Karen Blixen

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Karen Blixen bigraphy, stories - Danish author, author of ''Out of Africa''

Karen Blixen : biography

17 April 1885 – 7 September 1962

Karen von Blixen-Finecke (), (17 April 1885 – 7 September 1962), née Karen Christenze Dinesen, was a Danish author also known by her pen name Isak Dinesen. She also wrote under the pen names Osceola and Pierre Andrézel. Blixen wrote works in Danish, French, and English.

Blixen is best known for Out of Africa, her account of living in Kenya, and one of her stories, Babette’s Feast, both of which have been adapted into highly acclaimed, Academy Award-winning motion pictures. Prior to the release of the first film, she was noted for her Seven Gothic Tales, for which she is also known in Denmark.

Peter Englund, permanent secretary of the Swedish Academy, described it as "a mistake" that Blixen was not awarded the Nobel Prize in Literature during the 1930s.Rising, Malin. . AP (Google). 7 October 2010. "There were some prizes that went wrong, there were a number of people that the academy missed," Englund said. "This is not the Vatican of literature, we are not infallible in that way." Englund declined to name the prizes that he believed went wrong, but said it was a mistake to not give the prize to Danish author Karen Blixen, also known by her pen name, Isak Dinesen, wrote Out of Africa about her life in Kenya in the early 1930s. Other famous writers who didn’t get the prize include Leo Tolstoy, Marcel Proust, James Joyce and Graham Greene. She never did win, though she finished in third place behind Graham Greene in 1961, the year Ivo Andrić was awarded the prize.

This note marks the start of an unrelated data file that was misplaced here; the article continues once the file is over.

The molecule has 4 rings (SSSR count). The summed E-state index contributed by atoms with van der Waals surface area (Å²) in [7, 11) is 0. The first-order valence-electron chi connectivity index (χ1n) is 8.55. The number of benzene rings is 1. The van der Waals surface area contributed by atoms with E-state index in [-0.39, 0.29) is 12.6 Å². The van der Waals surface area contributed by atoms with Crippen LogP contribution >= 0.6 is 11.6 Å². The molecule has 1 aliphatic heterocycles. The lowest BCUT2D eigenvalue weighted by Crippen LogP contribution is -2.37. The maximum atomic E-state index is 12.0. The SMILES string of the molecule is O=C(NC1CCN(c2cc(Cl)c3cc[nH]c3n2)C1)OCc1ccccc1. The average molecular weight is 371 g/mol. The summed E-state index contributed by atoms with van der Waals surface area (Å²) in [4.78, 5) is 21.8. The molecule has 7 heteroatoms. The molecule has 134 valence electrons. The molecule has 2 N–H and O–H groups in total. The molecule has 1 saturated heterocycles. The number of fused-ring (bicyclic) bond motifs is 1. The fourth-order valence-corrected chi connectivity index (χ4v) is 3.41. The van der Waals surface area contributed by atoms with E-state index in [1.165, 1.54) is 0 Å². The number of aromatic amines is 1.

List of Works

Some of Blixen’s works were published posthumously, including tales previously removed from earlier collections and essays she wrote for various occasions.

  • The Hermits (1907, published in a Danish journal under the name Osceola)
  • The Ploughman (1907, published in a Danish journal under the name Osceola)
  • The de Cats Family (1909, published in Tilskueren)
  • The Revenge of Truth (1926, published in Denmark)
  • Seven Gothic Tales (1934 in USA, 1935 in Denmark)
  • Out of Africa (1937 in Denmark and England, 1938 in USA)
  • Winter’s Tales (1942)
  • The Angelic Avengers (1946)
  • Last Tales (1957)
  • Anecdotes of Destiny (1958) (including Babette’s Feast)
  • Shadows on the Grass (1960 in England and Denmark, 1961 in USA)
  • Ehrengard (posthumous 1963, USA)
  • Carnival: Entertainments and Posthumous Tales (posthumous 1977, USA)
  • Daguerreotypes and Other Essays (posthumous 1979, USA)
  • On Modern Marriage and Other Observations (posthumous 1986, USA)
  • Letters from Africa, 1914–1931 (posthumous 1981, USA)
  • Karen Blixen in Danmark: Breve 1931–1962 (posthumous 1996, Denmark)

Family

Blixen’s great-nephew, Anders Westenholz, was also an accomplished writer, and has written books about her and her literature, among other things.

Karen Blixen was also, in addition to being depicted on a Danish banknote, featured on a Danish postage stamp, issued in 1980.

Rungstedlund Museum

The Karen Blixen Museum in [[Rungstedlund, Denmark]]

Blixen lived most of her life at the family estate Rungstedlund, which was acquired by her father in 1879. The property is located in Rungsted, north of Copenhagen, Denmark’s capital. The oldest parts of the estate date to 1680, and it had been operated as both an inn and a farm. Most of Blixen’s writing was done in Ewald’s Room, named after author Johannes Ewald. The property is managed by the Rungstedlund Foundation, founded by Blixen and her siblings. It was opened to the public as a museum in 1991.

Legacy

The Nairobi suburb that stands on the land where Blixen farmed coffee is now named Karen. Blixen herself declared in her later writings that "the residential district of Karen" was "named after me".Dinesen, Isak, Shadows on the Grass, from the combined Vintage International Edition of Out of Africa and Shadows on the Grass, New York 1989, p. 458. And Blixen’s biographer, Judith Thurman, was told by the developer who bought the farm from the family corporation that he planned to name the district after Blixen.